“This is what I like about Americans,” is what I think my student said between sniffles. I had just offered her a hug after she broke down crying. She accepted and then proceeded to tell me what I’d heard a number of times before: that Vietnamese culture doesn’t allow for that sort of comforting. She appreciated my willingness to do what she said people close to her refuse to do.
For a “huggy” person like myself, it’s often hard to imagine what life is like in a society where physical contact is kept down to a minimum, even between parents and children, even when someone is experiencing emotional trauma. We’re so concerned about those living in developing nations with inadequate food supplies, poor water quality, and substandard health care. Yet there are people, not just orphans, that seem to be suffering from a prolonged oxytocin deficiency that is easily curable, relatively speaking.
I’m not saying that Asian cultures that respect the individual’s personal space have no value. (If I did, I wouldn’t have spent so many undergraduate years studying the historic Chinese American community.) However, I do question whether or not they provide a healthy environment, especially when so many women – even older ones – I’ve met have voiced dissatisfaction with it.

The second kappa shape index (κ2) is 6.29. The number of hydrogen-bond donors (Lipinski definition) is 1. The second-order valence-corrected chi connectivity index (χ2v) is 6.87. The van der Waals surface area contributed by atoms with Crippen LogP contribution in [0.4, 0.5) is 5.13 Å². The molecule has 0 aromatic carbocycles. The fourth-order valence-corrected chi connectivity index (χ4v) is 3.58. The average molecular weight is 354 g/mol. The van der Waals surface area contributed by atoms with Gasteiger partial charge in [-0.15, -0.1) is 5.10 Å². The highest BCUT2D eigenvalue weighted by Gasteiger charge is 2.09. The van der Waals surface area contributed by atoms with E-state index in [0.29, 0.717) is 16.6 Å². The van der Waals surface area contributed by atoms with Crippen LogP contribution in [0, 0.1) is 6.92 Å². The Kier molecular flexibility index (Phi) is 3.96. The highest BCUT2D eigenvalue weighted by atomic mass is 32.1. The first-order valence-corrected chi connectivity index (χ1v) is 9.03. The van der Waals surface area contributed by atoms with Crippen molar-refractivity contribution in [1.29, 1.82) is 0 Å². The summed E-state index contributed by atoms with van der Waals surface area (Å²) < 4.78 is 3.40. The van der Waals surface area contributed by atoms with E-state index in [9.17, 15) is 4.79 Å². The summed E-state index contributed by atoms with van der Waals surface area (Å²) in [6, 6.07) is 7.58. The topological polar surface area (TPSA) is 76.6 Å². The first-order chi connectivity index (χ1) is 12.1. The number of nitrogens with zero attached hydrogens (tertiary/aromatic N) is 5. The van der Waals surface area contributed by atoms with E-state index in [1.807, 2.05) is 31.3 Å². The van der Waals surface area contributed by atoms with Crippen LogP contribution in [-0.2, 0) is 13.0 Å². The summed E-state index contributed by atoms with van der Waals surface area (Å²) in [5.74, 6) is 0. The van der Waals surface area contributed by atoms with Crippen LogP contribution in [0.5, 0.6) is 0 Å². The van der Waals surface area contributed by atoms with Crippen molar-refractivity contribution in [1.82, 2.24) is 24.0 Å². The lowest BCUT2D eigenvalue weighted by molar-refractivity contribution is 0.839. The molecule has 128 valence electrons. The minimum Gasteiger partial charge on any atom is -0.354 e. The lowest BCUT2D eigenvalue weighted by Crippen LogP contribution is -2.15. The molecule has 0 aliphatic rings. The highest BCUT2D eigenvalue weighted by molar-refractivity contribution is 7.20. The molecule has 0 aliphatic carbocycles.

This is final exam week, so my student will be off to Vietnam soon to be with her family over break. Will she tell them how she feels? I don’t know. If she did, would they hug her and let her cry on their shoulder, as she seemed eager to do with me? I don’t think so. And when I remember the look of loneliness in the girl’s eyes, I worry…a lot. She’s literally starving, and like with anorexia, too many people believe it’s a good thing.